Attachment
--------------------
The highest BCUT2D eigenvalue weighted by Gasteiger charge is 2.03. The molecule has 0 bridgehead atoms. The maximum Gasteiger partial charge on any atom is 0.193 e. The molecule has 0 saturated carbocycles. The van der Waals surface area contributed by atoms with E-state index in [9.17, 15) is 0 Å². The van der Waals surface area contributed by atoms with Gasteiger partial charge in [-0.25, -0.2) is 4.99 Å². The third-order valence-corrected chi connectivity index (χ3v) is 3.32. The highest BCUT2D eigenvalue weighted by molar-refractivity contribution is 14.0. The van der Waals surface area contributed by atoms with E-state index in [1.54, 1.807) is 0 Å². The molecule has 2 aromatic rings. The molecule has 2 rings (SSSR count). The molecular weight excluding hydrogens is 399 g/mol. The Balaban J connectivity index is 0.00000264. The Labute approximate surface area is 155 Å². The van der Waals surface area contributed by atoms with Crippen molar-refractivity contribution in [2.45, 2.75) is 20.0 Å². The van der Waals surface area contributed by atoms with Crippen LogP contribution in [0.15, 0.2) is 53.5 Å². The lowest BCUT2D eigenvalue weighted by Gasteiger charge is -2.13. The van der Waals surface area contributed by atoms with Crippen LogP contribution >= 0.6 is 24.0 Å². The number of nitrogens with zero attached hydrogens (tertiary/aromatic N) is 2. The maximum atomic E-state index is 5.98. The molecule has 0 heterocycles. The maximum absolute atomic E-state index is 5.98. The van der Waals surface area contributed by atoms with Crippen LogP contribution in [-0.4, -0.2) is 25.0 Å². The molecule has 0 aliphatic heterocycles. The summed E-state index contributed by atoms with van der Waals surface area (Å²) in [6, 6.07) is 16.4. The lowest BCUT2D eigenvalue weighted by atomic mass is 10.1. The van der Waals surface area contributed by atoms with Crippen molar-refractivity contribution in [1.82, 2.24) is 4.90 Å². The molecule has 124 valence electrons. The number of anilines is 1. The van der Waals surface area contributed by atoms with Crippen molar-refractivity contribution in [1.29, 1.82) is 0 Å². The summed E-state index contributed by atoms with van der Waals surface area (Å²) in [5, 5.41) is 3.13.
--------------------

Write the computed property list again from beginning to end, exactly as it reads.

The highest BCUT2D eigenvalue weighted by Gasteiger charge is 2.03. The molecule has 0 bridgehead atoms. The maximum Gasteiger partial charge on any atom is 0.193 e. The molecule has 0 saturated carbocycles. The van der Waals surface area contributed by atoms with E-state index in [9.17, 15) is 0 Å². The van der Waals surface area contributed by atoms with Gasteiger partial charge in [-0.25, -0.2) is 4.99 Å². The third-order valence-corrected chi connectivity index (χ3v) is 3.32. The highest BCUT2D eigenvalue weighted by molar-refractivity contribution is 14.0. The van der Waals surface area contributed by atoms with E-state index in [1.54, 1.807) is 0 Å². The molecule has 2 aromatic rings. The molecule has 2 rings (SSSR count). The molecular weight excluding hydrogens is 399 g/mol. The Balaban J connectivity index is 0.00000264. The Labute approximate surface area is 155 Å². The van der Waals surface area contributed by atoms with Crippen molar-refractivity contribution in [2.45, 2.75) is 20.0 Å². The van der Waals surface area contributed by atoms with Crippen LogP contribution in [0.15, 0.2) is 53.5 Å². The lowest BCUT2D eigenvalue weighted by Gasteiger charge is -2.13. The van der Waals surface area contributed by atoms with Crippen LogP contribution >= 0.6 is 24.0 Å². The number of nitrogens with zero attached hydrogens (tertiary/aromatic N) is 2. The maximum atomic E-state index is 5.98. The molecule has 0 heterocycles. The maximum absolute atomic E-state index is 5.98. The van der Waals surface area contributed by atoms with Crippen LogP contribution in [-0.4, -0.2) is 25.0 Å². The molecule has 0 aliphatic heterocycles. The summed E-state index contributed by atoms with van der Waals surface area (Å²) in [6, 6.07) is 16.4. The lowest BCUT2D eigenvalue weighted by atomic mass is 10.1. The van der Waals surface area contributed by atoms with Crippen molar-refractivity contribution in [1.82, 2.24) is 4.90 Å². The molecule has 124 valence electrons. The number of anilines is 1. The van der Waals surface area contributed by atoms with Crippen molar-refractivity contribution in [1.29, 1.82) is 0 Å². The summed E-state index contributed by atoms with van der Waals surface area (Å²) in [5, 5.41) is 3.13.